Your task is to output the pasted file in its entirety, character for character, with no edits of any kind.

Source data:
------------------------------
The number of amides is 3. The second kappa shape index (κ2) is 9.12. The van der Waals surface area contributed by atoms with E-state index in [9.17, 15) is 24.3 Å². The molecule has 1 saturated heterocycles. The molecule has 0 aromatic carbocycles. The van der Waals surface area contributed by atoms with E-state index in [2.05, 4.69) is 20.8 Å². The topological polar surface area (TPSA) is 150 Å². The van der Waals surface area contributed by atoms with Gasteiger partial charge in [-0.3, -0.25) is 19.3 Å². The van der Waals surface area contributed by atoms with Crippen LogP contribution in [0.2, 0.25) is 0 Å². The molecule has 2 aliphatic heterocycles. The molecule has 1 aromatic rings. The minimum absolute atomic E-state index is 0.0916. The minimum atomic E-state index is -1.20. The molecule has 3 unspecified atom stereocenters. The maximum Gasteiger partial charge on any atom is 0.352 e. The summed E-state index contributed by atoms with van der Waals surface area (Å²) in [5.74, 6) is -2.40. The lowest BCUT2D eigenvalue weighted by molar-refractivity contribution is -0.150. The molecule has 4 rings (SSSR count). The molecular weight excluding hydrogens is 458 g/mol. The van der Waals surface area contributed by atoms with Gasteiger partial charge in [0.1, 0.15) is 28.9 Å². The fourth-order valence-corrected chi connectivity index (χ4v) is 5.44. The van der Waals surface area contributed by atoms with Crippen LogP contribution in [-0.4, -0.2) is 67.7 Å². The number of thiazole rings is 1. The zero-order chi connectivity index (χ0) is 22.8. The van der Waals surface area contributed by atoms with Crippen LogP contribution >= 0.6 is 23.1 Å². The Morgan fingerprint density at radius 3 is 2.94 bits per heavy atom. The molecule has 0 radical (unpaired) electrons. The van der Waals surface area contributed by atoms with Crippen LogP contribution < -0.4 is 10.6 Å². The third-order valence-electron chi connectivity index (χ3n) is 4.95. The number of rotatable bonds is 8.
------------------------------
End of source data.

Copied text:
The number of amides is 3. The second kappa shape index (κ2) is 9.12. The van der Waals surface area contributed by atoms with E-state index in [9.17, 15) is 24.3 Å². The molecule has 1 saturated heterocycles. The molecule has 0 aromatic carbocycles. The van der Waals surface area contributed by atoms with E-state index in [2.05, 4.69) is 20.8 Å². The topological polar surface area (TPSA) is 150 Å². The van der Waals surface area contributed by atoms with Gasteiger partial charge in [-0.3, -0.25) is 19.3 Å². The van der Waals surface area contributed by atoms with Crippen LogP contribution in [0.2, 0.25) is 0 Å². The molecule has 2 aliphatic heterocycles. The molecule has 1 aromatic rings. The minimum absolute atomic E-state index is 0.0916. The minimum atomic E-state index is -1.20. The molecule has 3 unspecified atom stereocenters. The maximum Gasteiger partial charge on any atom is 0.352 e. The summed E-state index contributed by atoms with van der Waals surface area (Å²) in [5.74, 6) is -2.40. The lowest BCUT2D eigenvalue weighted by molar-refractivity contribution is -0.150. The molecule has 4 rings (SSSR count). The molecular weight excluding hydrogens is 458 g/mol. The van der Waals surface area contributed by atoms with Gasteiger partial charge in [0.1, 0.15) is 28.9 Å². The fourth-order valence-corrected chi connectivity index (χ4v) is 5.44. The van der Waals surface area contributed by atoms with Crippen LogP contribution in [-0.4, -0.2) is 67.7 Å². The number of thiazole rings is 1. The zero-order chi connectivity index (χ0) is 22.8. The van der Waals surface area contributed by atoms with Crippen LogP contribution >= 0.6 is 23.1 Å². The Morgan fingerprint density at radius 3 is 2.94 bits per heavy atom. The molecule has 0 radical (unpaired) electrons. The van der Waals surface area contributed by atoms with Crippen LogP contribution < -0.4 is 10.6 Å². The third-order valence-electron chi connectivity index (χ3n) is 4.95. The number of rotatable bonds is 8.